Monday 10th October
Returning to running is a goal shared by many people. It's a convenient way of staying fit and healthy and costs absolutely nothing! Returning to running for some is not as easy as putting on your trainers and getting out there. This blog will give you some simple, sensible advice that will allow you to transition back into running without any problems or injuries.
Make your first run a success
The length of time you have stopped running for and how sedentary you have become should dictate how you approach returning to running. If you have had a longer gap and have been more sedentary you need to start at a much more basic level and build it up. Avoid the temptation of trying to go out there and run the distances you have done in the past. A more sensible approach would be to do less than you think you can manage on your first run. This ensures you start with a successful run and will give you the encouragement you need to get back running.
Prepare your body
The stresses that running applies to our bodies is significantly higher than normal day to day life. Preparing your body to tolerate those higher stresses through strength training will help keep you injury free.
Here are the key exercises you should do to help get you strong for running. With each exercise try and build up the number of repetitions you can do, you could split them into 3 sets of each one, pushing to the point in each set where you only have a couple of repetitions left in the tank.
Calf raises: Stand on a step and raise your heel up and down in a controlled way pushing through your toes.
Here are some useful normal values for single leg calf raises that you can aim for relating to your age and gender. The number of reps you should be able to perform are in pink:
20-29yrs: Male 37, Female 30
30-39yrs: Male 32, Female 27
40-49yrs: Male 28, Female 24
50-59yrs: Male 23, Female 21
60-69yrs: Male 19, Female 19
70-79yrs: Male 14, Female 16
Squats: Squat down as far as you feel able, have your feet in a comfortable position, if this feels too easy then you can hold some weight.
Lunges: Nice long stride, alternate between legs and keep the movement controlled, again you can hold weight to make this harder
Bridge: Raise your hips off the ground pushing through one leg, drive your other leg upwards, hold it for a couple of seconds, lower back down and then change legs.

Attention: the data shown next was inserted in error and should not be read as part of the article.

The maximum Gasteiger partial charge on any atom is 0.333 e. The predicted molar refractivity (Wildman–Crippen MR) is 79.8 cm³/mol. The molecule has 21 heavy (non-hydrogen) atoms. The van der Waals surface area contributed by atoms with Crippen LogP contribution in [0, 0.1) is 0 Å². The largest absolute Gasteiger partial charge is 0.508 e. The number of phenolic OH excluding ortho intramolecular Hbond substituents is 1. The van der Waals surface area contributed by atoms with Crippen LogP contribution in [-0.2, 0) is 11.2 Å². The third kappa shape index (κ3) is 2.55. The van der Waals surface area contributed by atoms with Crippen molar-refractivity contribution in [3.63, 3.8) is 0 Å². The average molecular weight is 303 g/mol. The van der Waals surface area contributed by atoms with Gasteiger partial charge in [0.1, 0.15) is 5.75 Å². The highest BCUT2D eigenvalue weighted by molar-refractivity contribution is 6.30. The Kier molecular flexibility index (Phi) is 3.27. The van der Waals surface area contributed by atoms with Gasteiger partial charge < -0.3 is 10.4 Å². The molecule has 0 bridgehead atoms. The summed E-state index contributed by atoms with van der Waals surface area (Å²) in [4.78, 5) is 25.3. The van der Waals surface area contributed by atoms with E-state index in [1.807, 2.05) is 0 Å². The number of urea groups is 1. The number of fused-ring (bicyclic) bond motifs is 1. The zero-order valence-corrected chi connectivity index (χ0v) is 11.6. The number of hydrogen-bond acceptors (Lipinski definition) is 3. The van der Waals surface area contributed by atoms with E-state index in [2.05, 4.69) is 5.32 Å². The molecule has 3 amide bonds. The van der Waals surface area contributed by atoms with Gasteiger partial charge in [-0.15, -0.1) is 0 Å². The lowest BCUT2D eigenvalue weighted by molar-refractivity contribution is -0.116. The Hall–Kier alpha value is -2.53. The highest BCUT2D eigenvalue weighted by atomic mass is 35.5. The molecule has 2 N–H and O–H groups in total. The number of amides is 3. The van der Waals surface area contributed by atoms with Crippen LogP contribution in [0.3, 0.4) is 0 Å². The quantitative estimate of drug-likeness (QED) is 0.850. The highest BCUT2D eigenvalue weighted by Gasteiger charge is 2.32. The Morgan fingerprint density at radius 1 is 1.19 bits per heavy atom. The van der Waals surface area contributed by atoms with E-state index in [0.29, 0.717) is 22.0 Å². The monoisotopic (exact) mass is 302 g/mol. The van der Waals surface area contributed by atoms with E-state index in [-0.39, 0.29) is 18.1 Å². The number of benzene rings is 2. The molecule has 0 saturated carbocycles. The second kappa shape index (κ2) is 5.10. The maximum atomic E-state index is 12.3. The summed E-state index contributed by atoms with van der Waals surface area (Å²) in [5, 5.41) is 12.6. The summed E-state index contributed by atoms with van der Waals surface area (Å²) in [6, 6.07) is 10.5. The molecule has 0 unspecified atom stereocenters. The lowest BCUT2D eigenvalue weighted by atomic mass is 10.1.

Band walks: Keep tension on the band at all times and take nice big sideways steps, complete this in both directions.
Completing these exercises 2-3 times a week will help build up the strength you need for running. It is also a good idea to use these exercises as a warm up before a run by completing a few repetitions of each one without fatiguing your muscles.
Monitor your weekly volume
In your first week try and complete 2 runs spread out over the week to allow for enough recovery. If you are extremely out of shape and haven’t run for a number of years, then starting off with as little as 30 seconds jogging in between walking may be your starting point. Monitor how far or how long you have managed to run in your first week and build it up slowly. Avoid any sudden increases in your weekly volume of running.
Listen to your body
You are bound to feel some aches and pains when you first start running. Try and recognise normal muscle soreness as this is to be expected. If you develop any lasting pain in a more specific area that doesn’t settle down then you may need to reduce your volume and build up more slowly, placing more emphasis on strengthening exercises. Do not be afraid to keep your weekly volume stable for some time until your body feels ready to do more. There are no fixed timeframes, give your body enough time to adapt to running.
The pace you run at will also have a role to play when returning to running. You should start off at a comfortable pace, do not over reach with your stride, keep your stride length short and easy. As you get stronger and fitter and have more miles in the bank you will naturally start to increase your pace.
Where should you run?
A good starting point is to run on a flat route avoiding any major hills or challenging terrain. Some people prefer to run on treadmills which is also fine. You can add in hills when you are feeling fit and strong with your running.
Stay consistent in your approach, be open to building it up slowly and set yourself achievable goals. Your body will adapt over time, allowing you to enjoy all the benefits running brings to your health and wellbeing.
Other useful resources
The 'Couch to 5k' programme is a really comprehensive programme that can help further guide your running volume and progressions. Find more information on it here.
As well as Couch to 5k, your local Park Run is a great place to start in a way you can go at your own pace and also monitor your progress. It's a great way to meet new like minded friends and an opportunity to take your new hobby of running up with the rest of the family! You can find out more about your local park run is here.
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